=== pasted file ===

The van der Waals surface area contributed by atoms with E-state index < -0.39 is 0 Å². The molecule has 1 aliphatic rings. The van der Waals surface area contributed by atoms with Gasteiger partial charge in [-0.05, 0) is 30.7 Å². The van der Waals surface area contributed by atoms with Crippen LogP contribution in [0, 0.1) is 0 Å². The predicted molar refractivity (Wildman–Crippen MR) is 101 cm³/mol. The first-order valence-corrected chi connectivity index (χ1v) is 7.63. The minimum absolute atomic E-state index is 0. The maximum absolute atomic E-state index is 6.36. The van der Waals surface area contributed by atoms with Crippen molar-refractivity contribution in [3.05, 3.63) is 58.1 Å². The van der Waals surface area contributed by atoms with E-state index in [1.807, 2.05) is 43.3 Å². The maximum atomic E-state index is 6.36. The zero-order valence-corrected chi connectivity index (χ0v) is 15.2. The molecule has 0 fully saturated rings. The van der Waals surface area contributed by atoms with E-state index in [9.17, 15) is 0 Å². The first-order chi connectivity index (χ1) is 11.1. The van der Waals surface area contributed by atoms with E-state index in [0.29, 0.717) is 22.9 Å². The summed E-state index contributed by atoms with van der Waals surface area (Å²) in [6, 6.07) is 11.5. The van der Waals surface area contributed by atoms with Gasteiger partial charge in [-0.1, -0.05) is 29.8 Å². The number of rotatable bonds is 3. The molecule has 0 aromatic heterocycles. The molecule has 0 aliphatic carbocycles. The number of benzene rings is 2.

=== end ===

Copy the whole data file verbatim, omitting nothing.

The van der Waals surface area contributed by atoms with E-state index < -0.39 is 0 Å². The molecule has 1 aliphatic rings. The van der Waals surface area contributed by atoms with Gasteiger partial charge in [-0.05, 0) is 30.7 Å². The van der Waals surface area contributed by atoms with Crippen LogP contribution in [0, 0.1) is 0 Å². The predicted molar refractivity (Wildman–Crippen MR) is 101 cm³/mol. The first-order valence-corrected chi connectivity index (χ1v) is 7.63. The minimum absolute atomic E-state index is 0. The maximum absolute atomic E-state index is 6.36. The van der Waals surface area contributed by atoms with Crippen molar-refractivity contribution in [3.05, 3.63) is 58.1 Å². The van der Waals surface area contributed by atoms with E-state index in [1.807, 2.05) is 43.3 Å². The maximum atomic E-state index is 6.36. The zero-order valence-corrected chi connectivity index (χ0v) is 15.2. The molecule has 0 fully saturated rings. The van der Waals surface area contributed by atoms with E-state index in [9.17, 15) is 0 Å². The first-order chi connectivity index (χ1) is 11.1. The van der Waals surface area contributed by atoms with E-state index in [0.29, 0.717) is 22.9 Å². The summed E-state index contributed by atoms with van der Waals surface area (Å²) in [6, 6.07) is 11.5. The van der Waals surface area contributed by atoms with Gasteiger partial charge in [-0.1, -0.05) is 29.8 Å². The number of rotatable bonds is 3. The molecule has 0 aromatic heterocycles. The molecule has 0 aliphatic carbocycles. The number of benzene rings is 2.